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Link T. Snodgrass

"History of Shelby County, Ohio"
by A.B.C. Hitchcock; Sidney, Ohio; 1913
Richmond-Arnold Pub. Co.; Chicago, IL.
Page 527

LINK T. SNODGRASS
    Probably one of the best known men in Shelby county, is Link T.
Snodgrass, of Sidney, who, for twenty years has followed the business
of auctioneer, one who. with never failing wit, humor, seriousness or
pathos, has sold commodities of all kinds, on all occasions and at
all points where his services have been called for. He handles farm
lands and chattels with remarkable success for their owners and the
mere fact of his being the auctioneer for the occasion, is sure to
bring a large concourse to hear
him. It is a real gift that Mr. Snodgrass possesses and there are those
who declare he was born with it, and that a story told of his childhood is
that one of his first conscious acts, while still in his cradle, was an
attempt to auction off his teething ring and baby rattle.
    Link T. Snodgrass was born February 14, 1861, in Orange township,
Shelby county, O., a son of Alexander and Climena (Boyer) Snodgrass.
The father was born near Sidney and was a son of Thompson Snodgrass,
one of the pioneer settlers of this section. Alexander Snodgrass
married Climena Boyer, a daughter of Jacob Boyer, who was a man of
large substance, having entered 284 acres of land from the government
when he first settled here. Mr. Snodgrass died at the age of
sixty-two years on the farm on which he had spent his life, his widow
surviving some years and dying at Sidney, in her seventy-third year.
Link T. Snodgrass continued to make his home on the farm until he was
twenty-eight years of age, having been educated in the public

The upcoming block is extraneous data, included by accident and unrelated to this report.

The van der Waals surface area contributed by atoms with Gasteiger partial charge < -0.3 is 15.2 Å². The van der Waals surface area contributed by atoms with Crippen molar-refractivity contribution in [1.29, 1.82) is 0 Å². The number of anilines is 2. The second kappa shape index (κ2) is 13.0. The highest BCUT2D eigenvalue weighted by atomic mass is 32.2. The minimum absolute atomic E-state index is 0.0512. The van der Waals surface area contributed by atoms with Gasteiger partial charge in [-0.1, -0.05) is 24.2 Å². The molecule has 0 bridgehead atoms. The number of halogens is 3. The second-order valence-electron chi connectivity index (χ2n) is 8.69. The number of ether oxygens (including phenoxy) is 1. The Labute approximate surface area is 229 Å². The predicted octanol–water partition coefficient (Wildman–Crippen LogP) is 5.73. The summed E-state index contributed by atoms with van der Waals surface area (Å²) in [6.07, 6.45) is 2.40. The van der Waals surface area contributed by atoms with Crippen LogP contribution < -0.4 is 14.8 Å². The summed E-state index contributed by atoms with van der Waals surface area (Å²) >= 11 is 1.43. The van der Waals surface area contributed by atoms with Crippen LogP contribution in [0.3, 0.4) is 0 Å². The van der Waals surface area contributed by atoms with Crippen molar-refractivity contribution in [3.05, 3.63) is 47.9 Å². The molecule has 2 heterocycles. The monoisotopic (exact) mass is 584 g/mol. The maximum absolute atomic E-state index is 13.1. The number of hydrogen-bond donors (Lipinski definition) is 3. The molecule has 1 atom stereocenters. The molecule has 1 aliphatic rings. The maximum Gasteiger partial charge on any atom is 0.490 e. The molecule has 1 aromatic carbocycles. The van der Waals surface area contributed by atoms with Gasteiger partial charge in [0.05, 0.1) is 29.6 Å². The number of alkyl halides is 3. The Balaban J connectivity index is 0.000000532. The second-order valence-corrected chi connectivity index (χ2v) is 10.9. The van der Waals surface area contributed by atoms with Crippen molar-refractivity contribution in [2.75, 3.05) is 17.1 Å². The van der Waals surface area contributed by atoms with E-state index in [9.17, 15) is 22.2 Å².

schools. In 1885 he was married to Miss Jennie N. Proctor, of Green
township, a daughter of George W. Proctor, who, for forty years was a
school teacher. In view of the success that Mr. Snodgrass has had as
an auctioneer it is interesting to learn how he began. Putting aside
the amusing story of his infantile attempts, he made a beginning by
selling cakes and watermelons, auctioning them off at social
festivals, when a mere boy. The first sale be cried in the rural
regions was for Mrs. Sallie Metz, while still living on the farm, and
he had associated with him George De Nise, a well known local
character. His largest sale was in 1907 when he sold at auction
almost a half-million dollars worth of real estate for J. D. Barnes,
receiver for the German American Bank, the auction continuing for a
number of days. He also does a general real estate business, mainly
handling farm properties. He belongs to the order of Elks and to the
Odd Fellows, both the lower and Encampment branches. Mr. Snodgrass is
a man of wealth and has a reputation for a great deal of quiet
charity. His business brings him into contact with many very
distressing situations and his warm heart is often touched. For
business as well as pleasure, Mr. Snodgrass travels over the country
in his speedy automobile.

Owner/SourceSubmitted by: Diana (Souders) Smith
Linked toLink T. Snodgrass

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